Scientists have tried to understand what would have been the fate of Earth if there was one more planet present between Mars and Jupiter.
- Super-Earths are planets that are more massive than Earth
- This hypothetical planet would have been disastrous for Earth
- The study published in the Planetary Science Journal
As the understanding of the Solar System continues to improve, more and more research is pouring into the formation and evolution of our home system, where eight planets revolve around the Sun. But there is a gap in our understanding of planetary science.
Researchers in a study aimed to address the gap in our analysis found that a Super-Earth between Mars and Jupiter would push Earth out of the solar system and wipe out all life on the planet. Super-Earths are planets that are more massive than Earth but lighter than ice giants like Neptune and Uranus.
What baffles scientists is that in most of the star systems that we have found there are Super-Earths between the size of terrestrial and giant gas planets. There is nothing of that sort in our Solar System. Meanwhile, scientists have long been hoping to find something in between Mars and Jupiter, where there is nothing for millions of kilometers.
“These gaps could offer important insights into the architecture of our solar system, and into Earth’s evolution. Planetary scientists often wish there was something in between those two planets. It seems like wasted real estate,” UCR astrophysicist Stephen Kane said in a statement.
Researchers ran dynamic computer simulations of a planet between Mars and Jupiter with a range of different masses, and then observed the effects on the orbits of all other planets. They found that this hypothetical planet would have been disastrous for not only Earth but also the Solar System.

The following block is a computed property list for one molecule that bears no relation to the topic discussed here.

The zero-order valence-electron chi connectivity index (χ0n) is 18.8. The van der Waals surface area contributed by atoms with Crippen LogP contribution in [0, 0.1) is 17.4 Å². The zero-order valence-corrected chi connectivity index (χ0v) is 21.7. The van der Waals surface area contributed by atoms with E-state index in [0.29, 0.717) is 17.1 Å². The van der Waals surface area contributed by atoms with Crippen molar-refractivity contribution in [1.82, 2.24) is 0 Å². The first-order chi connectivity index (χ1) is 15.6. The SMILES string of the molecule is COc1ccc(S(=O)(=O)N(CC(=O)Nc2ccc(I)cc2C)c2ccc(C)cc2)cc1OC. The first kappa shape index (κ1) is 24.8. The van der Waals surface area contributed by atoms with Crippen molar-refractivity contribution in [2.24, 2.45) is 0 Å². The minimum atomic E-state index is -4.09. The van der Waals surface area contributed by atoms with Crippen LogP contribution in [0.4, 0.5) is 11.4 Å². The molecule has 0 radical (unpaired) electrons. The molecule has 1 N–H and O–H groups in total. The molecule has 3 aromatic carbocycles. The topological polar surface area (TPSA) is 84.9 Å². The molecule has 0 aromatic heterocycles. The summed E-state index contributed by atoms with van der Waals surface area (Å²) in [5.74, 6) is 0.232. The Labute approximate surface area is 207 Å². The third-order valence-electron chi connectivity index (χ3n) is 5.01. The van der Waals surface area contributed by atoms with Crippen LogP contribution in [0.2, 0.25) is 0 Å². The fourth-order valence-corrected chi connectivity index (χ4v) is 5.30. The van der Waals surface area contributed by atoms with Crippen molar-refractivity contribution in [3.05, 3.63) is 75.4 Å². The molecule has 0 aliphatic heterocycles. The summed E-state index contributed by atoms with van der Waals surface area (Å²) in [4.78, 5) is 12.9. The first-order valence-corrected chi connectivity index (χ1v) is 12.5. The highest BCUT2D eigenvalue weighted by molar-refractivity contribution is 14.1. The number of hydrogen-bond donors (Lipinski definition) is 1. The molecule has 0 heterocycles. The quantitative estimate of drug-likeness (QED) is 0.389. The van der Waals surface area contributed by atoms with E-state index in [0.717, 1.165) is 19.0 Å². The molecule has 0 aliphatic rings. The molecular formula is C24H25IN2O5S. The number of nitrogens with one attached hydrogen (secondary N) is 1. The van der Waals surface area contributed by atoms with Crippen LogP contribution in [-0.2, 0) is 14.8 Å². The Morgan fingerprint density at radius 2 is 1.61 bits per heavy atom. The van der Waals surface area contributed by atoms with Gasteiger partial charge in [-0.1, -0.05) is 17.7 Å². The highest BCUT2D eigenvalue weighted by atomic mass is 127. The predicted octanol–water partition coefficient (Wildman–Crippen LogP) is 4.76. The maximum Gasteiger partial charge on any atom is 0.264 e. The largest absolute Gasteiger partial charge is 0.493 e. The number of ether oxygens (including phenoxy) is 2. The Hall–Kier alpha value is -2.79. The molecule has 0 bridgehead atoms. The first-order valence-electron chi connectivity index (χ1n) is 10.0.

The study published in the Planetary Science Journal states that this planet would have nudged Jupiter from its orbit and that would have been enough to destabilise the Solar System. “This fictional planet gives a nudge to Jupiter that is just enough to destabilize everything else. Despite many astronomers having wished for this extra planet, it’s a good thing we don’t have it,” Kane added.
Jupiter is the biggest planet in the Solar System, nearly 318 times that of Earth, and with a massive gravitational field, and even a slight disturbance to its orbit by any object would have extreme effects on the indexing of our Solar System. Researchers found that this Super Earth could ultimately eject Mercury and Venus from its orbit and also destabilize the orbits of Uranus and Neptune.
The changed orbit of Earth would make it less habitable, ejecting it out of the Goldilocks Zone around the Sun. “Our solar system is more finely tuned than I appreciated before. It all works like intricate clock gears. Throw more gears into the mix and it all breaks,” Kane added.